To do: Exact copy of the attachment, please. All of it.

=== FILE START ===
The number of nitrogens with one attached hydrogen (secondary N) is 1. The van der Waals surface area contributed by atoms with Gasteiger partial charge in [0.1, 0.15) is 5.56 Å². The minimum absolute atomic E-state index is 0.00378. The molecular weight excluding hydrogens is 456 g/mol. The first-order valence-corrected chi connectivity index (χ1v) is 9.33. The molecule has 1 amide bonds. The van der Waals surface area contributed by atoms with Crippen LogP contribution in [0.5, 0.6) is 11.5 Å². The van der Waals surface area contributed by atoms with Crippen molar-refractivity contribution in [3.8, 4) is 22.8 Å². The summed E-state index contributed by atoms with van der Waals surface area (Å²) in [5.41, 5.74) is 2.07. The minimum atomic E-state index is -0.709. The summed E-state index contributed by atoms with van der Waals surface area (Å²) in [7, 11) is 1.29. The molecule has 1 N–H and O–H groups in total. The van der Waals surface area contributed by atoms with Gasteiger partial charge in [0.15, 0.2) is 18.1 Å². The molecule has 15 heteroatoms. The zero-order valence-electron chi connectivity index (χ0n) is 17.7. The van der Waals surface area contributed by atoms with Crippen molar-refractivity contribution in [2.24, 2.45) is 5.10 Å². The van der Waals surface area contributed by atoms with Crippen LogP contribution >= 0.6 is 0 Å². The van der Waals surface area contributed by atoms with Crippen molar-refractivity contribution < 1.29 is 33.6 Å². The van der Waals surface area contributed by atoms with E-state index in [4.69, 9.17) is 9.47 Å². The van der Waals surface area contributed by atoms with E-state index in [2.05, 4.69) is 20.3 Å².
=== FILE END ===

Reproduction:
The number of nitrogens with one attached hydrogen (secondary N) is 1. The van der Waals surface area contributed by atoms with Gasteiger partial charge in [0.1, 0.15) is 5.56 Å². The minimum absolute atomic E-state index is 0.00378. The molecular weight excluding hydrogens is 456 g/mol. The first-order valence-corrected chi connectivity index (χ1v) is 9.33. The molecule has 1 amide bonds. The van der Waals surface area contributed by atoms with Crippen LogP contribution in [0.5, 0.6) is 11.5 Å². The van der Waals surface area contributed by atoms with Crippen molar-refractivity contribution in [3.8, 4) is 22.8 Å². The summed E-state index contributed by atoms with van der Waals surface area (Å²) in [5.41, 5.74) is 2.07. The minimum atomic E-state index is -0.709. The summed E-state index contributed by atoms with van der Waals surface area (Å²) in [7, 11) is 1.29. The molecule has 1 N–H and O–H groups in total. The van der Waals surface area contributed by atoms with Gasteiger partial charge in [0.15, 0.2) is 18.1 Å². The molecule has 15 heteroatoms. The zero-order valence-electron chi connectivity index (χ0n) is 17.7. The van der Waals surface area contributed by atoms with Crippen molar-refractivity contribution in [2.24, 2.45) is 5.10 Å². The van der Waals surface area contributed by atoms with Crippen LogP contribution >= 0.6 is 0 Å². The van der Waals surface area contributed by atoms with Crippen molar-refractivity contribution < 1.29 is 33.6 Å². The van der Waals surface area contributed by atoms with E-state index in [4.69, 9.17) is 9.47 Å². The van der Waals surface area contributed by atoms with E-state index in [2.05, 4.69) is 20.3 Å².